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Volume 8, issue 1 | Copyright

Special issue: Low oxygen in marine environments from the Cretaceous to the...

Clim. Past, 8, 171-189, 2012
https://doi.org/10.5194/cp-8-171-2012
© Author(s) 2012. This work is distributed under
the Creative Commons Attribution 3.0 License.

Research article 30 Jan 2012

Research article | 30 Jan 2012

Bridging the Faraoni and Selli oceanic anoxic events: late Hauterivian to early Aptian dysaerobic to anaerobic phases in the Tethys

K. B. Föllmi1, M. Bôle2,*, N. Jammet2, P. Froidevaux2,**, A. Godet1, S. Bodin3, T. Adatte1, V. Matera2,4, D. Fleitmann5, and J. E. Spangenberg6 K. B. Föllmi et al.
  • 1Institut de Géologie et Paléontologie, Université de Lausanne, Lausanne, Switzerland
  • 2Institut de Géologie et Hydrogéologie, Université de Neuchâtel, Neuchâtel, Switzerland
  • 3Institut für Geologie, Mineralogie und Geophysik, Ruhr-Universität, Bochum, Germany
  • 4Institut National de Recherche et de Sécurité, Vandoeuvre-Les-Nancy, France
  • 5Institute of Geological Sciences, University of Bern, Bern, Switzerland
  • 6Institut de Minéralogie et Géochimie, Université de Lausanne, Lausanne, Switzerland
  • *present address: Departement für Erdwissenschaften, ETH, Zürich, Switzerland
  • **present address: Institut für Atmosphäre und Klima, ETH Zürich, Switzerland

Abstract. A detailed geochemical analysis was performed on the upper part of the Maiolica Formation in the Breggia (southern Switzerland) and Capriolo sections (northern Italy). The analysed sediments consist of well-bedded, partly siliceous, pelagic carbonate, which lodges numerous thin, dark and organic-rich layers. Stable-isotope, phosphorus, organic-carbon and a suite of redox-sensitive trace-element contents (RSTE: Mo, U, Co, V and As) were measured. The RSTE pattern and Corg:Ptot ratios indicate that most organic-rich layers were deposited under dysaerobic rather than anaerobic conditions and that latter conditions were likely restricted to short intervals in the latest Hauterivian, the early Barremian and the pre-Selli early Aptian.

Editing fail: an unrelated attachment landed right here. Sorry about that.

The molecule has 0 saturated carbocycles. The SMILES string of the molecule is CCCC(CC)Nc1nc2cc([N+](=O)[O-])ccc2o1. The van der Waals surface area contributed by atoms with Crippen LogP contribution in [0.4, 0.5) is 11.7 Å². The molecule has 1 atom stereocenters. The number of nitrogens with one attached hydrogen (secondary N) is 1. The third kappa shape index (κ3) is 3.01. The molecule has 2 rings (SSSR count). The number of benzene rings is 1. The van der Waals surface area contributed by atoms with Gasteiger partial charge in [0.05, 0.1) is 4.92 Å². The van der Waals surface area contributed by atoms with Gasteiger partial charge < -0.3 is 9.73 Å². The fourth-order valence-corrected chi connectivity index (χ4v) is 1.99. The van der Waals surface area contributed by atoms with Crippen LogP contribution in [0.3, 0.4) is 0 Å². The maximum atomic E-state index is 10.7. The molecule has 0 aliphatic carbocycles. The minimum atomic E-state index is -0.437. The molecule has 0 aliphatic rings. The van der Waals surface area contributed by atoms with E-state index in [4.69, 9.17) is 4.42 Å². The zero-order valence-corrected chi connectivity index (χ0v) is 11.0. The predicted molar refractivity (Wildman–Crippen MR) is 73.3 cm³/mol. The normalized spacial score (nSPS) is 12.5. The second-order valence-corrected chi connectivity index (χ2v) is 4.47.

Correlations are both possible with organic-rich intervals in central Italy (the Gorgo a Cerbara section) and the Boreal Lower Saxony Basin, as well as with the facies and drowning pattern in the Helvetic segment of the northern Tethyan carbonate platform. Our data and correlations suggest that the latest Hauterivian witnessed the progressive installation of dysaerobic conditions in the Tethys, which went along with the onset in sediment condensation, phosphogenesis and platform drowning on the northern Tethyan margin, and which culminated in the Faraoni anoxic episode. This episode is followed by further episodes of dysaerobic conditions in the Tethys and the Lower Saxony Basin, which became more frequent and progressively stronger in the late early Barremian. Platform drowning persisted and did not halt before the latest early Barremian. The late Barremian witnessed diminishing frequencies and intensities in dysaerobic conditions, which went along with the progressive installation of the Urgonian carbonate platform. Near the Barremian-Aptian boundary, the increasing density in dysaerobic episodes in the Tethyan and Lower Saxony Basins is paralleled by a change towards heterozoan carbonate production on the northern Tethyan shelf. The following return to more oxygenated conditions is correlated with the second phase of Urgonian platform growth and the period immediately preceding and corresponding to the Selli anoxic episode is characterised by renewed platform drowning and the change to heterozoan carbonate production. Changes towards more humid climate conditions were the likely cause for the repetitive installation of dys- to anaerobic conditions in the Tethyan and Boreal basins and the accompanying changes in the evolution of the carbonate platform towards heterozoan carbonate-producing ecosystems and platform drowning.

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